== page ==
1. Dhvanit Patel
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    the best part of this video is that the music symbolizes sachin!

  2. WorldBoxingUKTime WBUKT
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    A quote from Brian Lara “Sachin is a genius, I’m a mere mortal”

  3. jaba nick
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    sachin really super rocking but not god

  4. Ditej garg
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    Those who say he doesn’t deserve this much hype must have started seeing
    cricket after 2003.. During the 90s..it was Sachin and not India playing…
    Sachin was the backbone and until Dada and Dravid came, he was the only
    quality batsman as Azhar was really inconsistent..

  5. Sunil Kumar
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    you dickass just shut ur crap…. sehwag is just nthing infront of the

  6. Karuna Gopal
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    For people who dont know about Sachin, He is the man the whole country was
    depending on for a decade.

  7. sachin ganesh
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    ur the only one thk lik tat i thk so.. die soon as possible

  8. Jiegney Udwadia
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    @jaba2019 hahahaha hey ugly u look stupid wen u say that just shut the fcuk
    up and watch the video………..

  9. WorldBoxingUKTime WBUKT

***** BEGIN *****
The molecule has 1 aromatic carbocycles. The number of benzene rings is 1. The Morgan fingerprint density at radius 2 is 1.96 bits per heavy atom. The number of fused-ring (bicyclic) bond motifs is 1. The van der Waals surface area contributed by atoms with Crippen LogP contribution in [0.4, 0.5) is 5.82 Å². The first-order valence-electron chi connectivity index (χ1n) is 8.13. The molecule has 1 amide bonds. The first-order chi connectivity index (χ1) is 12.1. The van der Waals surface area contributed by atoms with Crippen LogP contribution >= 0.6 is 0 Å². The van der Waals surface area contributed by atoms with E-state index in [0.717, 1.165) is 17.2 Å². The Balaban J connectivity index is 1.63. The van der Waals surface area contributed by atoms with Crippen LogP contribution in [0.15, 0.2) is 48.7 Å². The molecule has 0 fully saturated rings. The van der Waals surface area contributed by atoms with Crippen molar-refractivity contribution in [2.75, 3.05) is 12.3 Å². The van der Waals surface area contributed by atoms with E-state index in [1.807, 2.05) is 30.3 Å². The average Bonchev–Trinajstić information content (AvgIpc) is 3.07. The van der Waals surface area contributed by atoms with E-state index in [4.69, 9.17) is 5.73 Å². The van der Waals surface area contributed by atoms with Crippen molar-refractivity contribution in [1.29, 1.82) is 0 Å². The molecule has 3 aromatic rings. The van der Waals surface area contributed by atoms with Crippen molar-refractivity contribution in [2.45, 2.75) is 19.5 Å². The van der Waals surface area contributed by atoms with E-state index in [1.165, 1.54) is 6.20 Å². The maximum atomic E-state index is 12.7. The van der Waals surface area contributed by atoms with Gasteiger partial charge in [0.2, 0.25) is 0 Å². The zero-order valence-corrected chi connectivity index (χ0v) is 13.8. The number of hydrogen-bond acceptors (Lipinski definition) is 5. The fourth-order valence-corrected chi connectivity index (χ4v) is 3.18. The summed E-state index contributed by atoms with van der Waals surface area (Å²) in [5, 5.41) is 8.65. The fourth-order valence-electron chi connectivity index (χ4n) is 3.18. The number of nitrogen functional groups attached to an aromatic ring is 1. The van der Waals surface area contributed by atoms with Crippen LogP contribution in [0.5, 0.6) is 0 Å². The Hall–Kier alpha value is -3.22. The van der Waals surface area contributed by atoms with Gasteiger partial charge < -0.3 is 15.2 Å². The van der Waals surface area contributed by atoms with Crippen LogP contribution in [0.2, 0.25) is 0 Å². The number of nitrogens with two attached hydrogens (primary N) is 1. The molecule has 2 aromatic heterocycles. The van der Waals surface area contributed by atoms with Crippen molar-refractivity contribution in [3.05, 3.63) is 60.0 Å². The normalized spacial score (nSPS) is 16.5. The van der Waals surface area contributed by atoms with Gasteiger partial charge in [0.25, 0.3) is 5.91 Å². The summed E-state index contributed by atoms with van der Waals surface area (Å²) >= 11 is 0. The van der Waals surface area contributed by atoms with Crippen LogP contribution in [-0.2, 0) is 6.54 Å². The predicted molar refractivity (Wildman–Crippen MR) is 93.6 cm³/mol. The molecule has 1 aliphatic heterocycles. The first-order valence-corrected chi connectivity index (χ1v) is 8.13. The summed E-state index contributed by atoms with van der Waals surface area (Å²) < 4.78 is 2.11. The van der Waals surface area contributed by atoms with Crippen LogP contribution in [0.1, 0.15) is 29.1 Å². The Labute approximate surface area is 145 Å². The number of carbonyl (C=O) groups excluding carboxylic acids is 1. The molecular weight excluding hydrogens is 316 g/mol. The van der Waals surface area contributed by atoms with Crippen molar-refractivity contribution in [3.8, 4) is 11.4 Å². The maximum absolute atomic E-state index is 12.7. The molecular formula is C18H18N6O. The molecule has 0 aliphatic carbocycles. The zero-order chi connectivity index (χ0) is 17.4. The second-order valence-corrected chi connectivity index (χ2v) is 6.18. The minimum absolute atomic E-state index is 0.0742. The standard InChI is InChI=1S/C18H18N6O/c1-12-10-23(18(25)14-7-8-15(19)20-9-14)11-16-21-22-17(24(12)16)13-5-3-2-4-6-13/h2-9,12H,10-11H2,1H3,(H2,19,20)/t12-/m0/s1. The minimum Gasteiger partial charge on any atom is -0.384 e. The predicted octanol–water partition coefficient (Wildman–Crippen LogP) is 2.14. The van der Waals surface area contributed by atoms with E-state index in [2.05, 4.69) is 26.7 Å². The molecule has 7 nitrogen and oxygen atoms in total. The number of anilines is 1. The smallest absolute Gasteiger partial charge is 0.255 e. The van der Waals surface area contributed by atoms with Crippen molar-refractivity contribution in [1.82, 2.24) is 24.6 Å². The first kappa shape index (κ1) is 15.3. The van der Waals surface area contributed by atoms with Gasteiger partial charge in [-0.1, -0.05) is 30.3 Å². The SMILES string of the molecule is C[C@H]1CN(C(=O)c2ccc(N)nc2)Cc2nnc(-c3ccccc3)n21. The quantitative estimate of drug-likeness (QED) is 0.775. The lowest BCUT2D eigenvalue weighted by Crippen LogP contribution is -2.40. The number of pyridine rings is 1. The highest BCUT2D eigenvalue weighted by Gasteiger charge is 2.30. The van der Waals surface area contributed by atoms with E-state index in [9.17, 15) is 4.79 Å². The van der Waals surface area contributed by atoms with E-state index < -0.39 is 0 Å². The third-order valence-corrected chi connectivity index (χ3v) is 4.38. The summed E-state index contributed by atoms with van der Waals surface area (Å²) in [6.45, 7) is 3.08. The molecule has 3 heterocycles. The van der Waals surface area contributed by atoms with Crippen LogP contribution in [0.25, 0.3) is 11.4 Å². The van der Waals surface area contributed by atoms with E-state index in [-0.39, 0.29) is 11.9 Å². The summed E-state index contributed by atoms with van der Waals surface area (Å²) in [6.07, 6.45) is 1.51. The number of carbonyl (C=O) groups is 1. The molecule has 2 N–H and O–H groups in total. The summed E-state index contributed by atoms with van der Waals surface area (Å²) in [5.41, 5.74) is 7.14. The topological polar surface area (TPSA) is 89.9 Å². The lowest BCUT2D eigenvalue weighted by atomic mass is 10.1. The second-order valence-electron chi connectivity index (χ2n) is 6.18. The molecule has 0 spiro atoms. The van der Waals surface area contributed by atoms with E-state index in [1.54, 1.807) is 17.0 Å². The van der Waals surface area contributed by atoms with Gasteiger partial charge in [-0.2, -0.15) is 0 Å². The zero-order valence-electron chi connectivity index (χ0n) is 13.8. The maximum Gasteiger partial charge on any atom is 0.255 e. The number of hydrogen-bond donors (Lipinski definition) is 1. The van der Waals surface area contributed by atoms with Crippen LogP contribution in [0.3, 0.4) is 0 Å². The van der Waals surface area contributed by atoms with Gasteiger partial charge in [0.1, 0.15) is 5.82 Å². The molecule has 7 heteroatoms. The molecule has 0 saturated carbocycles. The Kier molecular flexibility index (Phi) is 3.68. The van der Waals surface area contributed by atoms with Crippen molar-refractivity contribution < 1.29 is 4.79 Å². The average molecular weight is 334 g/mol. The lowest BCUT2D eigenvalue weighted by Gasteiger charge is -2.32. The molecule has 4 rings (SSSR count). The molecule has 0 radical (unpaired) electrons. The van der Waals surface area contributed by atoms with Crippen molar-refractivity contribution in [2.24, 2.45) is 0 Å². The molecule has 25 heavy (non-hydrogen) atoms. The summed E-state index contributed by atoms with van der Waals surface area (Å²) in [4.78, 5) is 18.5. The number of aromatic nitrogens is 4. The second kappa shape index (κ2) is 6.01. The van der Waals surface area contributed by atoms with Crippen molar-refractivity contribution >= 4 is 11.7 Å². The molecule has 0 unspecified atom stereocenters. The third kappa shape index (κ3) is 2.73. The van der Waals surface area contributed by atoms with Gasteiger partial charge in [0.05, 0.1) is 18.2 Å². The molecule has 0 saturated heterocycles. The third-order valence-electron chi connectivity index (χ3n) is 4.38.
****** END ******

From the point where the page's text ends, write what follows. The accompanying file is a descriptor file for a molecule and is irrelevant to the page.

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    More than a decade, He made his debut in 1989 and I’d say from 1992 onwards
    the whole of India relied upon him!

  10. Satish Goberu
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    Great video. Sachin, we love you all the time

  11. Jayesh Kamdi
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    Electronics market is an unlovely complex of electronics stores which
    sprawls over half a square mile of Mumbai. Crowds bustle between stacks of
    computer equipment among its chipped, stained concrete arcades.

    But when the news that India had long expected – and long feared – finally
    broke, Nehru Place stopped dead. Sachin Tendulkar, the best known cricketer
    in India and arguably the most idolised sportsman in the world, had
    announced his retirement from cricket.

    “No one could breathe,” said Amit Lal, an electronics dealer. “He will be
    very much missed in India. He is our super master blaster. Nobody is
    playing like him.”

    Across the country similar scenes played out. One moment, TV bulletins were
    running “breaking news” alerts about a cyclone approaching the eastern
    coast and a live feed of a speech by the scion of India’s best-known
    political dynasty, Rahul Gandhi. The next, both had disappeared. Millions
    watched the text of the diminutive Tendulkar’s announcement streaming
    across TV screens.

    “All my life, I have had a dream of playing cricket for India,” it read. “I
    have been living this dream every day for the last 24 years. It’s hard for
    me to imagine a life without playing cricket because it’s all I have ever
    done since I was 11 years old. I look forward to playing my 200th Test
    match on home soil, as I call it a day.”

    Few doubt Tendulkar, 40, is one of the greatest cricketers of all time. At
    the age of 15 the novelist’s son notched up 326 in an unbroken 664 run
    partnership, the highest recorded in the sport, with a friend. At 16 he
    became the youngest Indian to make his Test debut, against Pakistan.

    A year later, he hit his first Test century. The “Little Master” became the
    most prolific batsman in international cricket history. But his
    extraordinary talent only partly explains his extraordinary stature in his
    homeland where he is revered with almost religious intensity.